Cucumber (Cucumis sativus) is a widely produced and consumed crop in the United States. On the supply side, the country produced 19,944,700 cwt in 2019 under 100,800 acres [U.S. Department of Agriculture (USDA), 2020a]. On the consumer side, consumption of cucumber per capita was 8 lb in 2019, a 25% increase since 2000 (USDA, 2020b). Although domestic production has tried to keep up with this growing demand, 73% of cucumber demand is met by imports (USDA, 2020b).
Certain segments of American consumers prefer locally produced fresh vegetables (Torres et al., 2017), yet the supply of local cucumbers mainly occurs in the summer. A major obstacle deterring early cucumber production is low temperatures in the midwestern United States. Soil temperatures lower than 63 °F greatly suppress water and nutrients absorption (Welbaum, 2015), while soil temperatures below 55 °F may cause cucumber establishment failure (Guan et al., 2018).
Protected agriculture, particularly high tunnels, are increasingly becoming an important tool for season extension production of many vegetable crops, including cucumbers (Knewtson et al., 2010; Lamont, 2009). Yet high tunnels are typically not equipped with advanced environmental control systems (Carey et al., 2009). As a result, crops suffer from low soil temperatures in the spring even inside high tunnels (Hunter et al., 2012).
Vegetable grafting is a cultural practice known to help control soilborne diseases and improve plants’ tolerance to abiotic stresses; it has been proposed as an alternative to overcome the challenge associated with low temperatures (Lee et al., 2010; Louws et al., 2010; Schwarz et al., 2010). Grafted plants combine the beneficial characteristics of both the rootstock and scion plants (Lee et al., 2010). Although vegetable grafting is a well-established practice in Asian countries, it was only recently introduced in the United States (Kubota et al., 2008; Louws et al., 2010).
The increased adoption of high tunnels in the United States has encouraged the use of grafting technology (Louws et al., 2010). Meyer (2016) reported that for tomato (Solanum lycopersicum) production under protected structures, using grafted plants has the potential to increase tomato yields regardless of the presence of soilborne diseases. Rysin et al. (2015) found that the higher economic returns of growing tomato under protected structures can compensate for the cost of using grafted plants.
Kubota et al. (2008) noted that grafted tomato seedlings can cost up to $0.90/plant, while the price of nongrafted seedlings was ≈$0.40/plant. Barrett et al. (2012) reported grafting tomatoes added $0.61/plant compared with nongrafted plants in an organic transplant production system in Florida. They also found that under severe root-knot nematode (Meloidogyne incognita) pressure, growing grafted tomato can be an economically feasible strategy to control pests. Rivard et al. (2010) reported additional grafting cost per tomato plant was between $0.46 and $0.74 for commercial farming operations in North Carolina and Pennsylvania. Using grafted watermelon (Citrullus lanatus) plants was found to be economically feasible, especially when fusarium wilt (Fusarium oxysporum) is present, which may cause yield loss up to 100% (Taylor et al., 2008). Even though these previous studies are not related to high tunnels, they give us an insight about the economic analyses of vegetable grafting.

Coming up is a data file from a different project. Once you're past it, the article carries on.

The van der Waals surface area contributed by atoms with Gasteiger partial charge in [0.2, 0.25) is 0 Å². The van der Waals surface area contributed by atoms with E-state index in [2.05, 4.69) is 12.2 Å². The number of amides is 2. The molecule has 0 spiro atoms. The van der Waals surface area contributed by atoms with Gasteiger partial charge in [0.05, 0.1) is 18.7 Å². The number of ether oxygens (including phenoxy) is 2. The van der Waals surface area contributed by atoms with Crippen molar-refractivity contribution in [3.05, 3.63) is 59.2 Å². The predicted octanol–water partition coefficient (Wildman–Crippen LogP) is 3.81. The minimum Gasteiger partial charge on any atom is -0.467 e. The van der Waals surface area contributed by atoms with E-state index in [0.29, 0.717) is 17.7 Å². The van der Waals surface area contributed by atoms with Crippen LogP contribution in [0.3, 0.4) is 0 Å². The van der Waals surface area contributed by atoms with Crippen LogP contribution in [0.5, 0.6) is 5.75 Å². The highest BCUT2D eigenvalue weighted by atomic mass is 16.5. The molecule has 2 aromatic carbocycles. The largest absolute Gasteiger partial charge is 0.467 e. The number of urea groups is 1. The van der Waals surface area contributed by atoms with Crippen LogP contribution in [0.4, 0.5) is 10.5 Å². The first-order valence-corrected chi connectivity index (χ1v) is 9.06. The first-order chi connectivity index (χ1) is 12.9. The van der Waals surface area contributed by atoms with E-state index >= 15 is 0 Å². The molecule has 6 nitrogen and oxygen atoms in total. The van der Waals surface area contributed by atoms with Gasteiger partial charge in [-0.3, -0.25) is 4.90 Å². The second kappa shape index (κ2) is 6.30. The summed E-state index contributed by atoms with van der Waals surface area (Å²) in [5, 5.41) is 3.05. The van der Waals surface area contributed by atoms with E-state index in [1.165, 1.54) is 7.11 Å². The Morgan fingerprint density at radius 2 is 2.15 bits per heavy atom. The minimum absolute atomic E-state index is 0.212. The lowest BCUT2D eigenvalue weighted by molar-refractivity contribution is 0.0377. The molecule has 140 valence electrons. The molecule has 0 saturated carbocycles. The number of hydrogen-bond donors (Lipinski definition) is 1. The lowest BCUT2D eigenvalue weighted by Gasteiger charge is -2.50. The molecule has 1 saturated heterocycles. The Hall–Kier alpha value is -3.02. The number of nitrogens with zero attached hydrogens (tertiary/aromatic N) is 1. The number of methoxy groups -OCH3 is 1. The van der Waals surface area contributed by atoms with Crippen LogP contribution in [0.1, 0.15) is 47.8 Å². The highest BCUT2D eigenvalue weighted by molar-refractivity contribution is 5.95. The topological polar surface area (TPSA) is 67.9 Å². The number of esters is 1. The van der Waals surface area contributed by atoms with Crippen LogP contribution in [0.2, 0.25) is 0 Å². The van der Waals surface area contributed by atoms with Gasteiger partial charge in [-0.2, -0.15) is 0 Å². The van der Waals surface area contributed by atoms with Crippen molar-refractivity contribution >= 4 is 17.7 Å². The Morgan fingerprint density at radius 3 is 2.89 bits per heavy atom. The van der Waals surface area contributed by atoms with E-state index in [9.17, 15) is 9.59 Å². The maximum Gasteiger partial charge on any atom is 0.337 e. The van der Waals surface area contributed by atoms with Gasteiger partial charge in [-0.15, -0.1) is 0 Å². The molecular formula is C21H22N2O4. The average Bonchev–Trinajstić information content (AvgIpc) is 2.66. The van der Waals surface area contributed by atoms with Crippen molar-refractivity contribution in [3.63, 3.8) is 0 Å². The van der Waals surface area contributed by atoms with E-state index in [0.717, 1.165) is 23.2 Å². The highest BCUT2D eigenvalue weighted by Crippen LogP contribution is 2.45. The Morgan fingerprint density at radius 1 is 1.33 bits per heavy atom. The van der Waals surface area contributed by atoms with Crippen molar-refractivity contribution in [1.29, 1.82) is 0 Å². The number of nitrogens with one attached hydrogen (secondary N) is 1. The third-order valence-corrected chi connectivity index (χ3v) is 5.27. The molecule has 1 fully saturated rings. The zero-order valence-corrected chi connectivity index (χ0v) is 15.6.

Researchers expect that grafting will expand in the United States as more benefits are discovered, high-quality grafted transplants become more available, and prices for the grafted plants are more affordable (Kubota et al., 2008; Lee et al., 2010). The continued increase in demand for organic and local foods may also help fuel the interest in vegetable grafting in the United States (Greene et al., 2009), as making locally grown vegetables available year-round can help farmers and consumers build stronger relationships and obtain price premiums (Torres et al., 2017).
Recent studies found using grafted plants with cold-tolerant rootstocks greatly benefited early season seedless cucumber production in high tunnels (Guan et al., 2018). Grafted cucumber plants can increase transplants survival and enhance plant growth when soil temperatures were less than optimal. With carefully selected rootstocks, yields of cucumbers can be greatly improved by using grafted plants in high tunnels (Guan et al., 2020). Despite the promising results, to our knowledge, no studies have examined the economic feasibility of using grafted cucumber plants for high tunnel production. Limited diffusion of grafted cucumber and a lack of economic feasibility studies of cucumber grafting in the United States represent a lost opportunity to increase early-season availability of locally grown cucumbers.
The objective of this study was to analyze the economic feasibility of growing grafted cucumber in high tunnels. A comparison of partial costs and returns between grafted and nongrafted cucumber was conducted. Data were used to develop a partial budget analysis and a sensitivity analysis. Data included production costs, marketable yield, and cucumber price through different market channels. Our goal is to increase farmers’ knowledge of the economic benefits of growing grafted cucumbers in high tunnels. Our findings can help growers and extension personnel to better evaluate the economic feasibility of growing grafted cucumbers for high tunnel production.
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